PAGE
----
Senior officials from the British Broadcasting Corporation’s World Service last week met government officials and private broadcasters to push for the opportunity to operate legally inside Myanmar.
Following a recent invitation from the government, the BBC delegation also proposed providing editorial and production training to journalists and editors at state media outlets and some private organisations, including Forever Group and Sky Net.
“The first thing that we want to do is offer a substantial training package and to establish a project office,” BBC World Service director Peter Horrocks told The Myanmar Times on September 8.
“We would hope to be able to develop from that a regular presence here for our journalists … but we also want to work closely with the media sector in Burma to help it to reform, to improve its standards,” Mr Horrocks said.
“That ability to do the journalism from here is really important and the ability for people here to be able to see and hear our journalism is really important. We would like all of our services in English, both television and radio, but also our Burmese language radio service to be on air as well and we’ll be talking to people about the possibility of that, not least because it would be good for the people inside the country to see and hear the journalism and be able to judge it for themselves.”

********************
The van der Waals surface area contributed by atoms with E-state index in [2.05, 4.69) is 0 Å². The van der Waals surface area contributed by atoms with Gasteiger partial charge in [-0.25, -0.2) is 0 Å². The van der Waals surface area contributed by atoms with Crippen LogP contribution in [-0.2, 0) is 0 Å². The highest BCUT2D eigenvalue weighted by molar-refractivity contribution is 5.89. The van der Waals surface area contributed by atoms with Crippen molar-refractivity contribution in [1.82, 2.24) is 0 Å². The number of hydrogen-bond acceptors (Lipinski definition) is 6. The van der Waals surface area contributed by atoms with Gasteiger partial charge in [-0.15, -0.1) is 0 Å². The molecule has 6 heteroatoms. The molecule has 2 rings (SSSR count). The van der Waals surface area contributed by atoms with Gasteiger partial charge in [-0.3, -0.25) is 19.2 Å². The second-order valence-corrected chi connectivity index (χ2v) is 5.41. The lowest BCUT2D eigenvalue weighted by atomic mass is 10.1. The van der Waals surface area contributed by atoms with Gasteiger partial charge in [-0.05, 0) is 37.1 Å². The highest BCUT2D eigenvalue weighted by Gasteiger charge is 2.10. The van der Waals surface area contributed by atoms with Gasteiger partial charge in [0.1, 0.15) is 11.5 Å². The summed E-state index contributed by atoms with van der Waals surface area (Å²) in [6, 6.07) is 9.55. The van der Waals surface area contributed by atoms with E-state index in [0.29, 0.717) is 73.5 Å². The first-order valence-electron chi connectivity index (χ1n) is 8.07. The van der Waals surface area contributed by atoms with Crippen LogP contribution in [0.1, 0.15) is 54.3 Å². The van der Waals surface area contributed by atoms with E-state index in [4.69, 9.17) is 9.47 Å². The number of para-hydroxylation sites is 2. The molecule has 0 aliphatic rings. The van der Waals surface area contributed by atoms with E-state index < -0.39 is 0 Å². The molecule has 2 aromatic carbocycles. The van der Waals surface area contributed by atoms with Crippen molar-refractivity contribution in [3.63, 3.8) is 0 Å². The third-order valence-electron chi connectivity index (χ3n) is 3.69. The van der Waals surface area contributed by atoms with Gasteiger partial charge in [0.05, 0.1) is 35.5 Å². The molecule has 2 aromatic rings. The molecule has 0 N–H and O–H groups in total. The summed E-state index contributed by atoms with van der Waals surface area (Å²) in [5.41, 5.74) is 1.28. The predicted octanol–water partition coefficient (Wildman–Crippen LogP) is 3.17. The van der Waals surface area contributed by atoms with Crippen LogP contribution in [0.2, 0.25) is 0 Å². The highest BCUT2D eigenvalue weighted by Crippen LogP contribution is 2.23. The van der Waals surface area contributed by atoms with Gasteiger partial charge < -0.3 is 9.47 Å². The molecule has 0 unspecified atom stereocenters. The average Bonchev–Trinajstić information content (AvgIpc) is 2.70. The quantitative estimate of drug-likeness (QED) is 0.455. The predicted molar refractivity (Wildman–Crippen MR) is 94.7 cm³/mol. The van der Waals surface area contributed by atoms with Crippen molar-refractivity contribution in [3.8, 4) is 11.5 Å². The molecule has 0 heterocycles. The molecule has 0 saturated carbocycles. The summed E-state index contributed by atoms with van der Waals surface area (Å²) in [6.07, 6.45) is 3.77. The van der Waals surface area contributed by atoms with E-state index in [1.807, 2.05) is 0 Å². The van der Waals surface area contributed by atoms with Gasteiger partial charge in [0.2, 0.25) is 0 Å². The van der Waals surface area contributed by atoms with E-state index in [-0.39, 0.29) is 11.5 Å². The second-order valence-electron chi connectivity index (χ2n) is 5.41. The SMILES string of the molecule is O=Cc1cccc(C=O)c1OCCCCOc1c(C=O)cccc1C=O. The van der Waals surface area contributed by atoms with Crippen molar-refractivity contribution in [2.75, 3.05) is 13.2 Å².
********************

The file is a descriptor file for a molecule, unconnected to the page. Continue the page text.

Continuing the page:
Despite the strict internal censorship at state media outlets, Mr Horrocks said the BBC felt “the time is right” to start training government journalists.
“I think it’s partly the opportunity is there, we’re being invited, but it’s also something the BBC thinks about carefully, in terms of whether it’s appropriate to be working with journalistic organisations that haven’t previously been free and independent.,” he said.